### What is the difference between direct current (DC) and alternating current (AC)?

Direct current (DC) flows in one direction, maintaining a constant polarity. Alternating current (AC) periodically changes direction, reversing its polarity. DC is commonly used in batteries and electronic devices, while AC is used for power transmission in homes and buildings.

### What is the relationship between voltage and electric current?

Voltage (V) and electric current (I) are related through Ohm's law. Ohm's law states that the current flowing through a conductor is directly proportional to the voltage applied across it and inversely proportional to the resistance of the conductor. The formula is I = V / R, where I is the current, V is the voltage, and R is the resistance.

### What is the effect of increasing the resistance on electric current?

Increasing the resistance in a circuit reduces the electric current flowing through it, as per Ohm's law. The relationship is inversely proportional. Therefore, a higher resistance results in a lower current for a given voltage.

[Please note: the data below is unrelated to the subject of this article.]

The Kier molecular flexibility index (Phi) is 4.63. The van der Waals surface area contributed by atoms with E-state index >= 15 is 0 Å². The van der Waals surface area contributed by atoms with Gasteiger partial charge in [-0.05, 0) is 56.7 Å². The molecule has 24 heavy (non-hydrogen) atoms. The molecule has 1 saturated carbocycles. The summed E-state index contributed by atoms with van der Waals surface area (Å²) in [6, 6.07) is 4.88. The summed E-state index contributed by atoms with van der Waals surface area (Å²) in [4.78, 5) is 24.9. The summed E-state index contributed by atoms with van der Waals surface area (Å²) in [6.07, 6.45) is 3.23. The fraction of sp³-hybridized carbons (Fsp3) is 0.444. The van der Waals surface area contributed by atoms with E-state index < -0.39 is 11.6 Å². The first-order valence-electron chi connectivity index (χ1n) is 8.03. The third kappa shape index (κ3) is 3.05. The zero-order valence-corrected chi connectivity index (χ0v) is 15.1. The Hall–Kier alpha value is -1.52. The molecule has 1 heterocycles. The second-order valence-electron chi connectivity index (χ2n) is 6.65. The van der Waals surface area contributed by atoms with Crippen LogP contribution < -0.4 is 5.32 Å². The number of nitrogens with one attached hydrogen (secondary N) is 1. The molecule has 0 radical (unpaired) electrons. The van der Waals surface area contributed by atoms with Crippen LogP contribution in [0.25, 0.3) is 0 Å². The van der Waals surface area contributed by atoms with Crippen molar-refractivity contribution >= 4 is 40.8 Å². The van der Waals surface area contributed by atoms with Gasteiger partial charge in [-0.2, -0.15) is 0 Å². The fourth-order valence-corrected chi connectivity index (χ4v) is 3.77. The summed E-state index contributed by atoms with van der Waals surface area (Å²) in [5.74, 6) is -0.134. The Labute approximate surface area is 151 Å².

### Is electric current harmful to humans?

Electric current can be harmful to humans depending on its magnitude and path through the body. High currents can cause electric shocks, burns, or even fatal injuries. It is important to exercise caution and follow electrical safety guidelines to prevent accidents.

### What is the difference between electric current and electric power?

Electric current (I) is the flow of charge, while electric power (P) is the rate at which electrical energy is consumed or delivered in a circuit. Power is the product of current and voltage, given by the formula P = I x V. It is measured in watts (W).

### Can electric current flow in an open circuit?

No, electric current cannot flow in an open circuit because there is no closed path for the charge to follow. In order for current to flow, there must be a continuous conducting path, such as a closed loop.